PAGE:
Polarization-sensitive optical coherence tomography of the human brain connectome
The human brain is composed of approximately 100 billion neurons that ‘communicate’ through an intricate network of axons and dendrites.1 The difficulty of tracing these 3D neuronal pathways, however, has been a critical barrier for standard histology (the study of microscopic anatomy) over the past 100 years. Indeed, there is still no technology that can be used to acquire microscopic images in undistorted 3D space for mapping human brain connectivity.
Currently available techniques for 3D brain mapping include histological staining and polarized light imaging.2, 3 In these approaches, 2D image slices are obtained, but these must be physically cut and hence distorted, which makes 3D reconstruction extremely labor intensive and prone to irreducible errors.4 Over the past two decades, diffusion magnetic resonance imaging (dMRI) has been used to improve the understanding of regional connectivity and its functional importance in the living human brain.5, 6 The millimeter-scale resolution of dMRI, however, means that it is challenging to obtain images when fibers from multiple directions come together in relatively compact regions (e.g., the confluence of different bundles, or fan-in regions of the internal capsule or the cerebellar peduncles).7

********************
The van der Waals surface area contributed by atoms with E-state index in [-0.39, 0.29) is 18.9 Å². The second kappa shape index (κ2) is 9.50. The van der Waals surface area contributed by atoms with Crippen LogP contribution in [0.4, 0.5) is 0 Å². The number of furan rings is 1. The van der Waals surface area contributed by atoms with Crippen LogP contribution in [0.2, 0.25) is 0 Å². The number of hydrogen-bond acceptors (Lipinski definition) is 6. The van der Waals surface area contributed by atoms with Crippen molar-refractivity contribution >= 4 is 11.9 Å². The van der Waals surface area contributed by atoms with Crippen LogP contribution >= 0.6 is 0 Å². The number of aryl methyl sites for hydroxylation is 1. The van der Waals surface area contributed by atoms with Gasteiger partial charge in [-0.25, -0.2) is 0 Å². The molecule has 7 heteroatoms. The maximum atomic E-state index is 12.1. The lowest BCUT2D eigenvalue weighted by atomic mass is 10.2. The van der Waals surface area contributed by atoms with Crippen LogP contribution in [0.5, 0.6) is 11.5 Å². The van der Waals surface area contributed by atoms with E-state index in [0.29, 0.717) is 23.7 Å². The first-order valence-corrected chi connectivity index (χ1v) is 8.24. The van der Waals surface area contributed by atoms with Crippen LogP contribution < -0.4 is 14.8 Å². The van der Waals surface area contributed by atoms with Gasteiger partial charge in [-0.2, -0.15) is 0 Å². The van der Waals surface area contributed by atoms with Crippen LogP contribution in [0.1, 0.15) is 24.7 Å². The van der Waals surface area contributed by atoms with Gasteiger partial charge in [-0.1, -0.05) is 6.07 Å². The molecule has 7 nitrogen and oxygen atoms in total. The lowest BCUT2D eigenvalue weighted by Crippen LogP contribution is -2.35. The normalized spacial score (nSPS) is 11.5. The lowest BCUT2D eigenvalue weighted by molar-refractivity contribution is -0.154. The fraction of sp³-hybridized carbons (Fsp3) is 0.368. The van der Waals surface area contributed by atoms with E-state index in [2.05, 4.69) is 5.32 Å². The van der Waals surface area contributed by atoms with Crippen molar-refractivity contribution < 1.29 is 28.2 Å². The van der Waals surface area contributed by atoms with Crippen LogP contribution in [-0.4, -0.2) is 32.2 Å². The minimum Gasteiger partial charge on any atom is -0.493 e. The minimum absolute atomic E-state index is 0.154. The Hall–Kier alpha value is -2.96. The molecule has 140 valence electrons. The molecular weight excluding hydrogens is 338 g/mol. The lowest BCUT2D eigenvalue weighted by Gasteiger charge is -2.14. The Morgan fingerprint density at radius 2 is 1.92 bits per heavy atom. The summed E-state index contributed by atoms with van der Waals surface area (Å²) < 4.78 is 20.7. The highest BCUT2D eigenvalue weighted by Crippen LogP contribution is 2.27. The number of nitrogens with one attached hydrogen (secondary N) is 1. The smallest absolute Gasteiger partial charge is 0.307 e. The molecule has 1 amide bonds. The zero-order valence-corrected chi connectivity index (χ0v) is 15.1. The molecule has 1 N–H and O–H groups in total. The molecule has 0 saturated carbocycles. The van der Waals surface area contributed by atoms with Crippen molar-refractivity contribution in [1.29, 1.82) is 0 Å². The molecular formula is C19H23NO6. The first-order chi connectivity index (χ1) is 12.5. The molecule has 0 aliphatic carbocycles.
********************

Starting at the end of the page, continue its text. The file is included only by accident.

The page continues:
In our work,8 we have therefore been developing a new method—known as automatic serial-sectioning polarization-sensitive optical coherence tomography (as-PSOCT)—with which it is possible to resolve human neuronal fiber projections and orientations, with 3.5μm in-plane resolution and better than 50μm through-plane resolution. In our approach we conduct the imaging in a tissue block-face before cutting induces any distortions. In this way, we can maintain volumetric microscopic registration and enable neuronal fiber tracing over long distances. A schematic illustration of the envisioned imaging system for mapping the whole human brain connectome is shown in Figure 1.
At present, we have configured our system to image a volume on the order of 10cm3 rather than the whole human brain (about 1200cm3). We can thus demonstrate our technology as a proof-of-principle (i.e., a prelude to scientific investigations of the human brain's structure) and, to date, we have acquired volumetric images that span up to 1cm3. We have also validated our images against standard Nissl and Gallyas histological staining (see Figure 2). Our PSOCT images have good contrast, which arises from the alignment and density of cell populations and myelinated fibers. In addition, with as-PSOCT, it is possible to resolve the confluence of fiber bundles in brain regions that cannot be distinguished with dMRI (see Figure 3).